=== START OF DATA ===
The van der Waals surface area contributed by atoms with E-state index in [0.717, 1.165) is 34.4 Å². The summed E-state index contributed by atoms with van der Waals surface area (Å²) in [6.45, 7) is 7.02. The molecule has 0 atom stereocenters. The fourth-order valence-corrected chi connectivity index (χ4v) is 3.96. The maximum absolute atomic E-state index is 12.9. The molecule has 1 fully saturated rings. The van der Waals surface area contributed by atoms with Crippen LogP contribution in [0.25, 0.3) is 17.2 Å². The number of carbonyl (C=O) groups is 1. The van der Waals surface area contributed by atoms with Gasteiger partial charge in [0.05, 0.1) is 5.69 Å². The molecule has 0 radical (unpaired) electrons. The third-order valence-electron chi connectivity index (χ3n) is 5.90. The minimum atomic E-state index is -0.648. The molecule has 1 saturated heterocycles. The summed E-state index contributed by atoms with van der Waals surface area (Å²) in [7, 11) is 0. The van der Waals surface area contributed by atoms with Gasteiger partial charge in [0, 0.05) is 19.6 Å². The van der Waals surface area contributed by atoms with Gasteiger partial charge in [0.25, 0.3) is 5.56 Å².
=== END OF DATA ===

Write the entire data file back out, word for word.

The van der Waals surface area contributed by atoms with E-state index in [0.717, 1.165) is 34.4 Å². The summed E-state index contributed by atoms with van der Waals surface area (Å²) in [6.45, 7) is 7.02. The molecule has 0 atom stereocenters. The fourth-order valence-corrected chi connectivity index (χ4v) is 3.96. The maximum absolute atomic E-state index is 12.9. The molecule has 1 fully saturated rings. The van der Waals surface area contributed by atoms with Crippen LogP contribution in [0.25, 0.3) is 17.2 Å². The number of carbonyl (C=O) groups is 1. The van der Waals surface area contributed by atoms with Gasteiger partial charge in [0.05, 0.1) is 5.69 Å². The molecule has 0 radical (unpaired) electrons. The third-order valence-electron chi connectivity index (χ3n) is 5.90. The minimum atomic E-state index is -0.648. The molecule has 1 saturated heterocycles. The summed E-state index contributed by atoms with van der Waals surface area (Å²) in [7, 11) is 0. The van der Waals surface area contributed by atoms with Gasteiger partial charge in [0, 0.05) is 19.6 Å². The van der Waals surface area contributed by atoms with Gasteiger partial charge in [0.25, 0.3) is 5.56 Å².